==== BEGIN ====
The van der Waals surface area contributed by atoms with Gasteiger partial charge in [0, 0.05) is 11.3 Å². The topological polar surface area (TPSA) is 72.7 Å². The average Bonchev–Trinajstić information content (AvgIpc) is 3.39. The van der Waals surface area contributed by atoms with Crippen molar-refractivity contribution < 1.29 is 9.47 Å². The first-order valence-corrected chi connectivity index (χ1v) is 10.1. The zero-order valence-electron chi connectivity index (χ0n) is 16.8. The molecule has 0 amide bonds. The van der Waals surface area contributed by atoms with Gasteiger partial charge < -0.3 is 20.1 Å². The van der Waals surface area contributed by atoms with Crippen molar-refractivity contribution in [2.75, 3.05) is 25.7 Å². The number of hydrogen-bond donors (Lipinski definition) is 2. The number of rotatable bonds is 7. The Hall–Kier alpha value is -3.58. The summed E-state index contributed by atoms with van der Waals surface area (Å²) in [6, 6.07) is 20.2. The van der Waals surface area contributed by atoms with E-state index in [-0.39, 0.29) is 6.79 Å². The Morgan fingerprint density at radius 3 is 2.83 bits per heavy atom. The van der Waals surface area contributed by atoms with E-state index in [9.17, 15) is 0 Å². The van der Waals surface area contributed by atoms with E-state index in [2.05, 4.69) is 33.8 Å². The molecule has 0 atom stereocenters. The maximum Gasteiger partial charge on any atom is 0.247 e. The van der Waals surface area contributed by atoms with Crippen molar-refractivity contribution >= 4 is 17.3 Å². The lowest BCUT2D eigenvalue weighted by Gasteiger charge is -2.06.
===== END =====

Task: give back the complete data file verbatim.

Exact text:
The van der Waals surface area contributed by atoms with Gasteiger partial charge in [0, 0.05) is 11.3 Å². The topological polar surface area (TPSA) is 72.7 Å². The average Bonchev–Trinajstić information content (AvgIpc) is 3.39. The van der Waals surface area contributed by atoms with Crippen molar-refractivity contribution < 1.29 is 9.47 Å². The first-order valence-corrected chi connectivity index (χ1v) is 10.1. The zero-order valence-electron chi connectivity index (χ0n) is 16.8. The molecule has 0 amide bonds. The van der Waals surface area contributed by atoms with Gasteiger partial charge < -0.3 is 20.1 Å². The van der Waals surface area contributed by atoms with Crippen molar-refractivity contribution in [2.75, 3.05) is 25.7 Å². The number of hydrogen-bond donors (Lipinski definition) is 2. The number of rotatable bonds is 7. The Hall–Kier alpha value is -3.58. The summed E-state index contributed by atoms with van der Waals surface area (Å²) in [6, 6.07) is 20.2. The van der Waals surface area contributed by atoms with E-state index in [-0.39, 0.29) is 6.79 Å². The Morgan fingerprint density at radius 3 is 2.83 bits per heavy atom. The van der Waals surface area contributed by atoms with E-state index in [9.17, 15) is 0 Å². The van der Waals surface area contributed by atoms with E-state index in [2.05, 4.69) is 33.8 Å². The molecule has 0 atom stereocenters. The maximum Gasteiger partial charge on any atom is 0.247 e. The van der Waals surface area contributed by atoms with Crippen molar-refractivity contribution >= 4 is 17.3 Å². The lowest BCUT2D eigenvalue weighted by Gasteiger charge is -2.06.